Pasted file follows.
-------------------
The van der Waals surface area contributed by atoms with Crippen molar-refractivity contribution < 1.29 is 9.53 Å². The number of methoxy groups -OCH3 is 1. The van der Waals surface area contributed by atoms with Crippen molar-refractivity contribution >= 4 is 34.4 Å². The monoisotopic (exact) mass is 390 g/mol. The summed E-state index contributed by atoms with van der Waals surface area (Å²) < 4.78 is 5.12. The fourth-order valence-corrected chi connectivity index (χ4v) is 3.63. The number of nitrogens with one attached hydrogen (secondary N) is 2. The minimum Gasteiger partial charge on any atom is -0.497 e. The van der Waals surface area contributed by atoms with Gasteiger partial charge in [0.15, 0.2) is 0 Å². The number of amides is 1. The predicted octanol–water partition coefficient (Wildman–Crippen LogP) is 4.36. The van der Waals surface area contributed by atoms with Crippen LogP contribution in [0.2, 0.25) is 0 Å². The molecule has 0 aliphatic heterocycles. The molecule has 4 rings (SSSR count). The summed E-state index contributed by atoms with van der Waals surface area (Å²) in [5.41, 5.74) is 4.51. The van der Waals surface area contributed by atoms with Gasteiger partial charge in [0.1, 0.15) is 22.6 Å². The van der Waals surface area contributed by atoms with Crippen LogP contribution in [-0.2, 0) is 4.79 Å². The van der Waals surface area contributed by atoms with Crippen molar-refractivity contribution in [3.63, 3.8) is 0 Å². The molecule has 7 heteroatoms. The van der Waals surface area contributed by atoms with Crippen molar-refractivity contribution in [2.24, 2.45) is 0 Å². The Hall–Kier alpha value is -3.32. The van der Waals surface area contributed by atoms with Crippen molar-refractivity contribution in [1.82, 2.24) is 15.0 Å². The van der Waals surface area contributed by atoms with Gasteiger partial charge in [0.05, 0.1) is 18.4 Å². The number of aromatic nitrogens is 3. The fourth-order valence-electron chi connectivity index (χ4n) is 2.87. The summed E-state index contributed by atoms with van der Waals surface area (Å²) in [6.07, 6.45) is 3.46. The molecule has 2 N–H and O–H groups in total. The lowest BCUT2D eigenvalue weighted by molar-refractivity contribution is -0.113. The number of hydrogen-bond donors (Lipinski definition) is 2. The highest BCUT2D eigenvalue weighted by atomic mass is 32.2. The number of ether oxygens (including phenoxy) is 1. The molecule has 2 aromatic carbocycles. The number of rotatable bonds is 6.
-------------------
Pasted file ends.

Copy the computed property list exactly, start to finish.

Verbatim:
The van der Waals surface area contributed by atoms with Crippen molar-refractivity contribution < 1.29 is 9.53 Å². The number of methoxy groups -OCH3 is 1. The van der Waals surface area contributed by atoms with Crippen molar-refractivity contribution >= 4 is 34.4 Å². The monoisotopic (exact) mass is 390 g/mol. The summed E-state index contributed by atoms with van der Waals surface area (Å²) < 4.78 is 5.12. The fourth-order valence-corrected chi connectivity index (χ4v) is 3.63. The number of nitrogens with one attached hydrogen (secondary N) is 2. The minimum Gasteiger partial charge on any atom is -0.497 e. The van der Waals surface area contributed by atoms with Gasteiger partial charge in [0.15, 0.2) is 0 Å². The number of amides is 1. The predicted octanol–water partition coefficient (Wildman–Crippen LogP) is 4.36. The van der Waals surface area contributed by atoms with Crippen LogP contribution in [0.2, 0.25) is 0 Å². The molecule has 0 aliphatic heterocycles. The molecule has 4 rings (SSSR count). The summed E-state index contributed by atoms with van der Waals surface area (Å²) in [5.41, 5.74) is 4.51. The van der Waals surface area contributed by atoms with Gasteiger partial charge in [0.1, 0.15) is 22.6 Å². The van der Waals surface area contributed by atoms with Crippen LogP contribution in [-0.2, 0) is 4.79 Å². The van der Waals surface area contributed by atoms with Crippen molar-refractivity contribution in [3.63, 3.8) is 0 Å². The molecule has 7 heteroatoms. The van der Waals surface area contributed by atoms with Crippen molar-refractivity contribution in [2.24, 2.45) is 0 Å². The Hall–Kier alpha value is -3.32. The van der Waals surface area contributed by atoms with Crippen molar-refractivity contribution in [1.82, 2.24) is 15.0 Å². The van der Waals surface area contributed by atoms with Gasteiger partial charge in [0.05, 0.1) is 18.4 Å². The number of aromatic nitrogens is 3. The fourth-order valence-electron chi connectivity index (χ4n) is 2.87. The summed E-state index contributed by atoms with van der Waals surface area (Å²) in [6.07, 6.45) is 3.46. The molecule has 2 N–H and O–H groups in total. The lowest BCUT2D eigenvalue weighted by molar-refractivity contribution is -0.113. The number of hydrogen-bond donors (Lipinski definition) is 2. The highest BCUT2D eigenvalue weighted by atomic mass is 32.2. The number of ether oxygens (including phenoxy) is 1. The molecule has 2 aromatic carbocycles. The number of rotatable bonds is 6.